Have you already any live favorites that would you pick out from the LP if you had to and why?
It Isn’t You is fun to play because I have to do a bit of pedal hopping and a cool lead break with wah pedal and delay. It’s pretty hard to do and it keeps me on my toes.
Are you planning live performances to promote the new LP?
Yes, we have a full Australian East Coast tour happening over October, November into December.
Could you talk about the band’s recent local support slot with Swervedriver?
We love Swervedriver and Kate and I in all our previous bands have supported them in various cities. We’ve all become friends. I did hassle the shit out of everyone to get on that bill though haha.
How do you weigh music-wise the pro and cons of the new millennium’s internet era? Are you comfortable with social media?
There is so much music out there now. It’s almost impossible to be heard above the constant noise, but it’s opened up so many opportunities too. I’m pretty comfortable with social media, I wish I could get off it most days but I need to be on it to promote and do band stuff. I am a very political person but the past 12 months or so have just been so brutal I’ve had to turn a lot of it off to stay sane at different times.
The album will be released as limited CD and vinyl 12″ via indie local label Kasumuen Records. Do you think it’s still relevant nowadays the physical edition that will last materially over the years, compared to the cold, liquid digital one? Are you a vinyl collector?
I collect vinyl and have off and on since I was 14. There is nothing like holding that album in your hands, reading the liner notes and there is nothing like putting out your own! I listen to a lot of music online or digital versions but I still will buy physical and I will support the bands I love by buying their records.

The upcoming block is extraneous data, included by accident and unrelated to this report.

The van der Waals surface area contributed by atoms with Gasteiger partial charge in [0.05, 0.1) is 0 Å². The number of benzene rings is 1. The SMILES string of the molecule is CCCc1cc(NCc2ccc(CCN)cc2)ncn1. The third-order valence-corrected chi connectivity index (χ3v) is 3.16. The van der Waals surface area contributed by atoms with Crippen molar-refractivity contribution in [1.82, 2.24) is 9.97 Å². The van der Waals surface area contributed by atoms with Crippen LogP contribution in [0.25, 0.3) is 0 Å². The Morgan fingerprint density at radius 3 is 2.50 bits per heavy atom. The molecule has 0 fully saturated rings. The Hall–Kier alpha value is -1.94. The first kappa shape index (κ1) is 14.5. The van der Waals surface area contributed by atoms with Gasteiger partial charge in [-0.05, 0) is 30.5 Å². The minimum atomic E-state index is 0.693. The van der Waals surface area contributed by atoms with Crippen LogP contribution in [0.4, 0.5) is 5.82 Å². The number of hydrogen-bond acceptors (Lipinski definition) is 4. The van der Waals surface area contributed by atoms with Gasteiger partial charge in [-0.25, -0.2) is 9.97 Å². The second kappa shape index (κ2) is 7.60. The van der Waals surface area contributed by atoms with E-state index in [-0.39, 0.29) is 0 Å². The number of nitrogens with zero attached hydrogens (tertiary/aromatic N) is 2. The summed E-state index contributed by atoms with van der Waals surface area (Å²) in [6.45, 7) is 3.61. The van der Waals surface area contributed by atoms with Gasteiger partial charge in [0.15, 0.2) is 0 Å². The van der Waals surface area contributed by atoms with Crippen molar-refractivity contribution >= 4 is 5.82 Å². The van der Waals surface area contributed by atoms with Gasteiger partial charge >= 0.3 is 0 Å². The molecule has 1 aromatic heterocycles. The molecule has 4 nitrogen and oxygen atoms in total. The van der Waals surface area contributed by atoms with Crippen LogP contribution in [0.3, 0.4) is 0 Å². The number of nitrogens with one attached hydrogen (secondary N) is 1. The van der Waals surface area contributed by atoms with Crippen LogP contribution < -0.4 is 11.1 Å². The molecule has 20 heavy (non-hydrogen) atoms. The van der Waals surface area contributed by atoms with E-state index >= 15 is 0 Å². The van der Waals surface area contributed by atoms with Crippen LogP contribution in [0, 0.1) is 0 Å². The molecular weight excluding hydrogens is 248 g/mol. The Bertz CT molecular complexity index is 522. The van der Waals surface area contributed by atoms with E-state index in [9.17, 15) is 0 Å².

One of the best positive about the internet era is the possibility to listen to new bands from every far corner of the world? Are there any countries/scenes that surprise and intrigue you most?
I’m intrigued by the number of new goth bands there are! Shoegaze and dark pop stuff is great and what I love is that with spotify you can find anything and playlists are very handy to find new music.
What has been the most inspiring years of rock music history for you?
The 80s and 90s will be my guiding lights in terms of my musical upbringing so I will always return to them for inspiration.
Are there any pivotal records and live concerts that changed indelibly your perception of music?
The Pixies and Husker Du had a massive effect on my life when I was first starting out in bands. They changed how I saw what being in a band could look like, what you could achieve with the barest of resources and peripheral equipment but also how important a fucking good song was above everything else.
Do you remember the first record you bought?
“Into the Gap” by The Thompson Twins
Who would you most like to collaborate with?
I would love to spend a week hanging out in a studio with Kim Deal.
What are you currently listening to?
For some time I’ve been obsessed with Sydney band Mere Women.
Name your 5 ‘desert island records’
These are always impossible, but this week it would be:
– “Warehouse: Songs and Stories” by Husker Du
– “Mezcal Head” by Swervedriver
– “Stories From The City, Stories From The Sea” by PJ Harvey
– “The Shape of Punk to Come” by Refused
– “Blues Funeral” by Mark Lanegan.
Many thanks for being our welcome guest… Is there anything I forgot to ask you and would you like to say?
I think we covered everything! Thank you so much for taking the time.
Majestic Horses‘ debut album “Away from the Sun” is out now on black & limited coloured vinyl 12″, and CD, via Kasumuen Records Website (purchase it here).